The War That We Deserve

Ponder this phrase for moment or three: WAR ON TERROR

When you’re done thinking about it, try to imagine a dumber phrase in history being employed by a government and its accessory-after-the-fact media as a rationale for creative destruction. This one takes the cakewalk.

It’s like saying “WAR ON DEPRESSION” or “WAR ON ANXIETY”. It’s meaningless, in other words. Yet if we expose ourselves to the controlled press for more than about twenty seconds, we’re likely to get hit with this meaningless phrase like vaudeville straightmen used to get hit with rubber chickens. I suppose some people still laugh at someone getting hit with a rubber chicken, and perhaps some people actually believe that there’s a war on terror.

So where did this phrase come from? Did it used to have some kind of meaning?

When confronted by these seemingly bottomless questions about phrases, let’s go where I always go: Usenet. It’s a storehouse of old phrases and catch-alls easily broken up by dates and micro-eras. For instance, June 5, 1999 is the earliest use of the phrase “Google me” on Usenet that I can find. That’s not to say that it’s the first use, but it’s probably close. Usenet is sort of like the trap in the elbow of your bathroom sink. There’s no telling what’s gotten stuck in it.

So, onto the WoT. A quick search on Usenet brings us to a UPI article from Wed, Dec 23, 1992 titled, “Palestinians blame Israel for ‘killing’ peace process”. The relevant sentences reveal the hairball in the sink:

“Israel issued the deportation order a week ago following the kidnapping and execution of a border policeman. Five other Israeli soldiers were also killed by members of Hamas and the Islamic Jihad since Dec. 8. Rabin defended the action as part of a “war on terror” and has continued to defy almost total world censure.”

Thus, according to Usenet, this is probably something close to the earliest use of the offending phrase. It’s Israeli, no less (and no surprise). We also know that Billy-Bob Clinton was fond of this phrase in his mid to late presidency, most likely owing to how it played in Tel Aviv. That the Bush administration and the Neocons that perch on its shoulders are also fond of the quadsyllabic incantation is a fact that we shouldn’t take lightly. That one of its earlier invocations was by an Israeli politician assassinated for being a softie should also be kept in mind.

Now that we’ve got one part of the worm on the hook, let’s see what the “War on Terror” means to one mindset.

In 2002, the Ariel Center for Policy Research (“devoted to incisive research and discussion of political and strategic issues concerning Israel and the Jewish people.”) published an essay by a 1966 University of Chicago grad named Paul Eidelberg called “Democratizing Islam”. In the essay, Eidelberg gave us the following neat summation of our spotlighted phrase:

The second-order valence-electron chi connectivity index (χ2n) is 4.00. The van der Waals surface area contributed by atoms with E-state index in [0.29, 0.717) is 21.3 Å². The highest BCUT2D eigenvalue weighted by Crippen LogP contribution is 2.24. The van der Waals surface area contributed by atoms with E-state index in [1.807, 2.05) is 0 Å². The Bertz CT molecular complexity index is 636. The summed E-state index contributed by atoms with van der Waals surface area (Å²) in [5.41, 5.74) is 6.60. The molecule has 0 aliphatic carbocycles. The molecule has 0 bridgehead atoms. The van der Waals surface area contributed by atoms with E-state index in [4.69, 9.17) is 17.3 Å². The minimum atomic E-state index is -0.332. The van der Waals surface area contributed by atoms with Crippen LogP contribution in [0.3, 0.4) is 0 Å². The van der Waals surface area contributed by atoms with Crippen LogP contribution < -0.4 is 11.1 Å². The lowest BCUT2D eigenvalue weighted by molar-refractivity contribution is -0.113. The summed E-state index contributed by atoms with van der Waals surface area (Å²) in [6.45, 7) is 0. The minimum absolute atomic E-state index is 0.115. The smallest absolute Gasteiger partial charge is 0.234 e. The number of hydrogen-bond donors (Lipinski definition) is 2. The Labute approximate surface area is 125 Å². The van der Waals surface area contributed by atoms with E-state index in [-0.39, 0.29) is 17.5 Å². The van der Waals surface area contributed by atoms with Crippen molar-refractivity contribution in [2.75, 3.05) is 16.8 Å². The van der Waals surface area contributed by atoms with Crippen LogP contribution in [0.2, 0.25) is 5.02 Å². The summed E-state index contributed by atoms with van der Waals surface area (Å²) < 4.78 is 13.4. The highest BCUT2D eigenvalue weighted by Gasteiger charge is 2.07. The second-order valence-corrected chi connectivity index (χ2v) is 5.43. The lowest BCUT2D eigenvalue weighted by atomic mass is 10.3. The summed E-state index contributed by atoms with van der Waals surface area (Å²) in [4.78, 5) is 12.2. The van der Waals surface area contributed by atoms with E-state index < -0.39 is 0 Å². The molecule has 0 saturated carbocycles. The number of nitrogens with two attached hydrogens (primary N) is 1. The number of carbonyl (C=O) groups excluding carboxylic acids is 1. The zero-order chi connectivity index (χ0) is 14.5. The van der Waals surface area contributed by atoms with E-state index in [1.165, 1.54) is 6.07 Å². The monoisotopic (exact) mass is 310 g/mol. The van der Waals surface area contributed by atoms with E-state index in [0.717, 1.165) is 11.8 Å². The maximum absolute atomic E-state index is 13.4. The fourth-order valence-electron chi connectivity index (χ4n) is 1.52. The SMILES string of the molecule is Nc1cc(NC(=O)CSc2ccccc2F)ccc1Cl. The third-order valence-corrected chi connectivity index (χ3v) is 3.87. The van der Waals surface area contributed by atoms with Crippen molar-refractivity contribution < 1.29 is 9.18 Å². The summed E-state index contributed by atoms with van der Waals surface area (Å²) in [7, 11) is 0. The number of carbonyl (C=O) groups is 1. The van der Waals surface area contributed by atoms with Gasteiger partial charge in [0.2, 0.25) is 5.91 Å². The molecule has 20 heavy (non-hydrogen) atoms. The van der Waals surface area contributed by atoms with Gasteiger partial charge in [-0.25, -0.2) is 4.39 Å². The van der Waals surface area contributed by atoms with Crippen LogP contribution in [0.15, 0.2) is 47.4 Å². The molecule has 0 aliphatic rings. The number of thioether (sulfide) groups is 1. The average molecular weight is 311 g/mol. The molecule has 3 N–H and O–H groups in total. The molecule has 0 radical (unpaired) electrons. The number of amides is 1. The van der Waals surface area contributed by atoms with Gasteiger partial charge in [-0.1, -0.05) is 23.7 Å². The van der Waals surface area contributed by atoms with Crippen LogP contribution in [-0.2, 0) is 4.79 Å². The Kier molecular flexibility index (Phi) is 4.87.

“America’s war against international terrorism is in truth a war against Arab-Islamic civilization.”

There’s one reason why Eidelberg’s definition matters: he was a contemporary of Leo Strauss, the mentor to many of the Neocons in the Bush nest, though Eidleberg’s actually about half a generation ahead of Wolfowitz and Co.

So, one aspect of the War on Terror is about the destruction of the oldest enemy of the Jewish people using the most powerful military in history. I suppose this sits well with some people. It doesn’t sit well with me. It portends the destruction of what’s left of America.

There’s another odd thing about Eidelberg’s perception of the “War on Terror” that we should make note of. In the same essay referenced above, he invokes the Noahide Laws as the basis for the war:

“President George W. Bush, a devout Christian, is qualified to make the Seven Noahide Laws the ultimate justification of America’s war against Islamic civilization.”

There it is: A dyed-in-the-wool Straussian Neocon Eidelberg lays it out. As I understand it, the Straussian method is to conceal tactics and ends from the hoi- polloi. If that’s concealment, what the hell is he hiding?

So now when I hear the phrase “War on Terror”, what I actually hear, with apologies to Country Joe and the Fish, is:

“So it’s 1-2-3, what are we fighting for?

Don’t ask me, I don’t give a damn,

The next stop is Armageddistan…”

“War on Terror”: The dumbest phrase in the history of propaganda fed to the dumbest population to ever walk the earth. We get the government, and the wars, that we deserve.

Stephen Francis is a writer and a researcher living in Occupied Virginia.